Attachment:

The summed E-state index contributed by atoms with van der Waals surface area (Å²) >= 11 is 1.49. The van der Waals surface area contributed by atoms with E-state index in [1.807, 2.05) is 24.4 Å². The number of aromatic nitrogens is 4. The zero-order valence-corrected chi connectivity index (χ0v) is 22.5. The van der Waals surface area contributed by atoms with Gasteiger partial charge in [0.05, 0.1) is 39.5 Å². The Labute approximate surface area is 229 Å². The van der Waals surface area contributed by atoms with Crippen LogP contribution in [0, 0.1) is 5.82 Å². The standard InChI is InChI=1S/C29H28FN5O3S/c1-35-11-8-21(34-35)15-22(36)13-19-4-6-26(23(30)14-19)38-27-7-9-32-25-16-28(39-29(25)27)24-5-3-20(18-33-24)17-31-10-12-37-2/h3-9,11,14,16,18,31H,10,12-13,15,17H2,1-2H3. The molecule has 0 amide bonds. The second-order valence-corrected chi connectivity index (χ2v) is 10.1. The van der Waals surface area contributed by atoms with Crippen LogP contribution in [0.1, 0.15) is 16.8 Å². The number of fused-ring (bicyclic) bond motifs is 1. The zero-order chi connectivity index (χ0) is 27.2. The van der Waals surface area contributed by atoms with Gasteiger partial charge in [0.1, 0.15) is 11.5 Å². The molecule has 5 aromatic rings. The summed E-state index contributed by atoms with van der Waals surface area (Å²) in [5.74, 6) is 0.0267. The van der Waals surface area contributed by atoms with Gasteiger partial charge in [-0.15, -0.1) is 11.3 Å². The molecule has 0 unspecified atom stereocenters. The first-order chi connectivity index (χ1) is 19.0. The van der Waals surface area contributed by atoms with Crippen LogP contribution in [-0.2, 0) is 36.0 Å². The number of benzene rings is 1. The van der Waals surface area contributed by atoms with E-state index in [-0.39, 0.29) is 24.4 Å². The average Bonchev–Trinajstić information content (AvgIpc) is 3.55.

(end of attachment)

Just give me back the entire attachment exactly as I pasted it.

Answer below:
The summed E-state index contributed by atoms with van der Waals surface area (Å²) >= 11 is 1.49. The van der Waals surface area contributed by atoms with E-state index in [1.807, 2.05) is 24.4 Å². The number of aromatic nitrogens is 4. The zero-order valence-corrected chi connectivity index (χ0v) is 22.5. The van der Waals surface area contributed by atoms with Gasteiger partial charge in [0.05, 0.1) is 39.5 Å². The Labute approximate surface area is 229 Å². The van der Waals surface area contributed by atoms with Crippen LogP contribution in [0, 0.1) is 5.82 Å². The standard InChI is InChI=1S/C29H28FN5O3S/c1-35-11-8-21(34-35)15-22(36)13-19-4-6-26(23(30)14-19)38-27-7-9-32-25-16-28(39-29(25)27)24-5-3-20(18-33-24)17-31-10-12-37-2/h3-9,11,14,16,18,31H,10,12-13,15,17H2,1-2H3. The molecule has 0 amide bonds. The second-order valence-corrected chi connectivity index (χ2v) is 10.1. The van der Waals surface area contributed by atoms with Crippen LogP contribution in [0.1, 0.15) is 16.8 Å². The number of fused-ring (bicyclic) bond motifs is 1. The zero-order chi connectivity index (χ0) is 27.2. The van der Waals surface area contributed by atoms with Gasteiger partial charge in [0.1, 0.15) is 11.5 Å². The molecule has 5 aromatic rings. The summed E-state index contributed by atoms with van der Waals surface area (Å²) in [5.74, 6) is 0.0267. The van der Waals surface area contributed by atoms with Gasteiger partial charge in [-0.15, -0.1) is 11.3 Å². The molecule has 0 unspecified atom stereocenters. The first-order chi connectivity index (χ1) is 19.0. The van der Waals surface area contributed by atoms with Crippen LogP contribution in [-0.2, 0) is 36.0 Å². The number of benzene rings is 1. The van der Waals surface area contributed by atoms with E-state index in [-0.39, 0.29) is 24.4 Å². The average Bonchev–Trinajstić information content (AvgIpc) is 3.55.